orthopedic specialists of seattle
Grant H. Garcia, MD

Grant H. Garcia, MD Orthopedic Surgeon & Sports Medicine Specialist View Profile

Grant H. Garcia, MD

Grant H. Garcia, MD Orthopedic Surgeon & Sports Medicine Specialist View Doctor Profile

Post Operative Care

After Care & Post-Operative Instructions

After surgery you will be given specific instructions. The following are very basic orders and you would need physician instruction to clarify dressing instructions, appointments and whether to take anti-inflammatory medication.

Medications

Take medication for pain as directed by the label on the prescription bottle. Pain pills should be taken with food as they can cause nausea. Drink and eat plenty of fluids and fruits to help avoid constipation. Plan ahead, as pain prescriptions are not refilled after hours or on weekends.

Do not drink alcohol, drive a vehicle, sign a legal document, nor the first 24 hours post-surgery due to the sedatives and/or anesthesia received during surgery.

Activity

Go directly home and rest after surgery. The following day, advance activity as tolerated unless otherwise specified by your surgeon. Gently cough and take deep breaths every few hours for three days following surgery.

Use ice to control swelling. Apply ice for 20 minutes each hour, making sure ice bag does not leak into dressing.

Loosen the ace wrap if any numbness or tingling continues after 24 hours post-surgery.

Do not remove dressing unless specifically instructed to do so by your surgeon. Keep it clean and dry. The original dressings need to remain in place at least the first 48 hours. Some bleeding is to be expected from the surgical incision, and the dressing may need to be reinforced. If necessary remove the ace wrap, place new dressing over the original dressing, and reapply the ace wrap.

Diet

Begin with clear liquids and eat a light diet after surgery. Avoid spicy, hot or gaseous foods (such as pizza and chili), as they may increase chances for nausea. Advance diet as tolerated. Drink a minimum of two liters daily (seven 10oz glasses of fluid).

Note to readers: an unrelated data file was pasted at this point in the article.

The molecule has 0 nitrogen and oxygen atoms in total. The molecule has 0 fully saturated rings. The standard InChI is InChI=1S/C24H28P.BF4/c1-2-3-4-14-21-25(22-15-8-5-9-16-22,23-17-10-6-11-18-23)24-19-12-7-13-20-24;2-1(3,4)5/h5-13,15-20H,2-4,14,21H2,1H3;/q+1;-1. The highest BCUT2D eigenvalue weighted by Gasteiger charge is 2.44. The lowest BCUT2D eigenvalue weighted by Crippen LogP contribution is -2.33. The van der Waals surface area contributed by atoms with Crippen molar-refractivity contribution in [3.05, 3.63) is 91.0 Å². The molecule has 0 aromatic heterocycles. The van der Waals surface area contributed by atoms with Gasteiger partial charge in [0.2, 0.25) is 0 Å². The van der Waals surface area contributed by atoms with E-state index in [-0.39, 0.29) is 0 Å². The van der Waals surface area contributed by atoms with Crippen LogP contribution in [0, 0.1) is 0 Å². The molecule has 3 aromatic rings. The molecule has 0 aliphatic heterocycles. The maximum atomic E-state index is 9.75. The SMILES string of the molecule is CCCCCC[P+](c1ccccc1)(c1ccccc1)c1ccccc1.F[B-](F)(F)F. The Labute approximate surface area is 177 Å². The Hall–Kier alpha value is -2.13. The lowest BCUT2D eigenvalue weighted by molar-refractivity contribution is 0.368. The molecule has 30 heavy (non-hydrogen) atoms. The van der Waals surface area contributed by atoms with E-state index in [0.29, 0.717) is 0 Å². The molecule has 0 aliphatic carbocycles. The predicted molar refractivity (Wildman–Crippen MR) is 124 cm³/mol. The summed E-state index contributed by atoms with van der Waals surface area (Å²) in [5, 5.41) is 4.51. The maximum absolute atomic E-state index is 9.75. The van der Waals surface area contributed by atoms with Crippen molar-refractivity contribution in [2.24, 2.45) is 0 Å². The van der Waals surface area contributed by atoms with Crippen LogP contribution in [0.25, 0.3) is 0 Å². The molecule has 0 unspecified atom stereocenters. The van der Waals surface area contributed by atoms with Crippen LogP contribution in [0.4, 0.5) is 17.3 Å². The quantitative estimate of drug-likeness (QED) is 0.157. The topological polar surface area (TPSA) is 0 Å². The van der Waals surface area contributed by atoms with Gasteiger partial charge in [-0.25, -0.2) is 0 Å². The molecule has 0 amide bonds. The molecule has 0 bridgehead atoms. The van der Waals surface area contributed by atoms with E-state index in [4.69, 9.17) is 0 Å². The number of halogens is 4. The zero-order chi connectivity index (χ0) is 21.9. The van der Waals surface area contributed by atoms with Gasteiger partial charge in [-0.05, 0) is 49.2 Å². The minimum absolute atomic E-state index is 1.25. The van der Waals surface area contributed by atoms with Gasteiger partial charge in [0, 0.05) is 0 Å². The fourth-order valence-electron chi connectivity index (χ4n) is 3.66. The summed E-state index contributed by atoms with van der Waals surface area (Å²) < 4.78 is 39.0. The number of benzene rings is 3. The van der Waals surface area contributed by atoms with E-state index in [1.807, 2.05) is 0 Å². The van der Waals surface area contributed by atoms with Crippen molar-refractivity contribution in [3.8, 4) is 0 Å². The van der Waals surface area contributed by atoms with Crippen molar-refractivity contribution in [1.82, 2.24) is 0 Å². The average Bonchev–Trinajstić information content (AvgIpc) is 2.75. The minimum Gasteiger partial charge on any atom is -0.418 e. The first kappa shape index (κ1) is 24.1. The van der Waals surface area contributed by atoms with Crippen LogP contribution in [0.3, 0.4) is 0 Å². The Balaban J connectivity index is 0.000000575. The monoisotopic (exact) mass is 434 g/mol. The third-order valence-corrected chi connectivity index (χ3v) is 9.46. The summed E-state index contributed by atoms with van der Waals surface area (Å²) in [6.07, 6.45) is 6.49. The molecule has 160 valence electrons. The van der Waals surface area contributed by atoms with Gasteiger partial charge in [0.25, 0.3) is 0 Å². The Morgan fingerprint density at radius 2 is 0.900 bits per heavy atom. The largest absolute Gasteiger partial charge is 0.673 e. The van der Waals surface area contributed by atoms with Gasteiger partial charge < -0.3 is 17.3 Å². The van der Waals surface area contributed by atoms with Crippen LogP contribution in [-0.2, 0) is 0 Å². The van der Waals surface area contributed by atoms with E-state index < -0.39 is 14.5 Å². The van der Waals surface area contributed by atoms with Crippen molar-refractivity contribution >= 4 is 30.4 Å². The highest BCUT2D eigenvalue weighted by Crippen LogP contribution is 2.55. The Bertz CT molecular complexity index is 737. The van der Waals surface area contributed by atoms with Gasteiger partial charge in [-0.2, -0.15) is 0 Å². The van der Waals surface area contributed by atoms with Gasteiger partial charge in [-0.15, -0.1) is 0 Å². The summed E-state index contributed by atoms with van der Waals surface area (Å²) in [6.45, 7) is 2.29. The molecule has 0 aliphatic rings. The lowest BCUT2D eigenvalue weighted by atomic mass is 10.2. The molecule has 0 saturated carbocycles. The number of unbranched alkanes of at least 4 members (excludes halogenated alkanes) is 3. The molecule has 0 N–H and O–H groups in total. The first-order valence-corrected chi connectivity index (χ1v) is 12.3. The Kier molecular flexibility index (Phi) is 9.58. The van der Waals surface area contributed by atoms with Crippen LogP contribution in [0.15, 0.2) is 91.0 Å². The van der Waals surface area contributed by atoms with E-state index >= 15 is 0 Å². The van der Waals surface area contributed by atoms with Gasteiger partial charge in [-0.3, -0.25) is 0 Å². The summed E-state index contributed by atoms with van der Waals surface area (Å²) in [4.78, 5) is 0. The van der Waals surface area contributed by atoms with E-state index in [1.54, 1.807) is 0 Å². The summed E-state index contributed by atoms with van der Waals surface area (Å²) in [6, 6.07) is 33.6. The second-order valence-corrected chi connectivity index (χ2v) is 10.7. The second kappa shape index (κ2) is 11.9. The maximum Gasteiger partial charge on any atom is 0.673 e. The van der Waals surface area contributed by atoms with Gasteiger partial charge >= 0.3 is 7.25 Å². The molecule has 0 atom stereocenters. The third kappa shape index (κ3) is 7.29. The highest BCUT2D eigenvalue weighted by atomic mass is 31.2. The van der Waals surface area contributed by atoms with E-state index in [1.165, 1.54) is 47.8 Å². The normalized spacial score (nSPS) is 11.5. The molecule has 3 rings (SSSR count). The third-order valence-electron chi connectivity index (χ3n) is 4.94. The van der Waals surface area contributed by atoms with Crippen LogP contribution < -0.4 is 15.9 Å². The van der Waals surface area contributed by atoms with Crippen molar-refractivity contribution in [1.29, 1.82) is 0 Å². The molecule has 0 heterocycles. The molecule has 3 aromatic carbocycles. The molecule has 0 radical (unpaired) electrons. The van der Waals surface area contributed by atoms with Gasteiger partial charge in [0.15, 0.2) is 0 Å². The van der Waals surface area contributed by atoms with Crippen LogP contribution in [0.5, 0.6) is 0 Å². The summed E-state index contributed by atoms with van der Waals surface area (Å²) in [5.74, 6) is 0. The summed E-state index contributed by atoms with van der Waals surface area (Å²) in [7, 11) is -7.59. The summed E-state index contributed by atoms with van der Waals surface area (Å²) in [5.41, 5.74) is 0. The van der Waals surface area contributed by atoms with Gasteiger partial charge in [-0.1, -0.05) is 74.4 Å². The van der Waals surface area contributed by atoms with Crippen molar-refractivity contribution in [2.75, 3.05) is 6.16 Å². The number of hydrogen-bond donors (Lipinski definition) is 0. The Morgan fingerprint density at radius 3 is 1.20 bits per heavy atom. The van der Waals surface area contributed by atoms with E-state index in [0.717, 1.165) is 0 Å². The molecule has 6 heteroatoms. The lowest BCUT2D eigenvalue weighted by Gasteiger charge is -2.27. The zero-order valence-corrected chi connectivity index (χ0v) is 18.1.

Call your surgeon’s office if any of the following occur:

  • Temperature by mouth over 101 degrees
  • Pain not relieved after taking medication as directed
  • Rash, itching or other adverse reaction after taking pain medication
  • Continued nausea or vomiting
  • Extreme swelling around operative area
  • Inability to urinate
  • Any other urgent concern

Make your follow-up appointment with your physician as instructed.

Opioid Management

After orthopaedic surgery, your doctors and nurses will make every effort to control your pain. While you should expect to feel some discomfort, there are several options available to your doctor to manage and relieve pain.

Many types of medicines are available to help control pain, including opioids, non-steroidal anti-inflammatory drugs (NSAIDs), and local anesthetics. Medications can help you feel more comfortable, allowing you to start moving sooner, get your strength back more quickly, and recover from surgery faster.

Because of concerns regarding opioid use, alternative approaches, such as medical hypnosis and acupuncture, are being used more often as surgeons and their patients increasingly choose these methods to supplement conventional medicine. A combined approach to pain management is often the best option because it allows the surgeon to tailor pain control methods to each individual patient.

Please access the link below for more information:

Source: Managing Pain with Medications

  • Brown University
  • University of Pennsylvania
  • Cornell University
  • Hospital for Special Surgery
  • Rush University Medical Center
  • American Orthopaedic Society for Sports Medicine
  • American Academy of Orthopaedic Surgeons
  • American Association of Nurse Anesthetists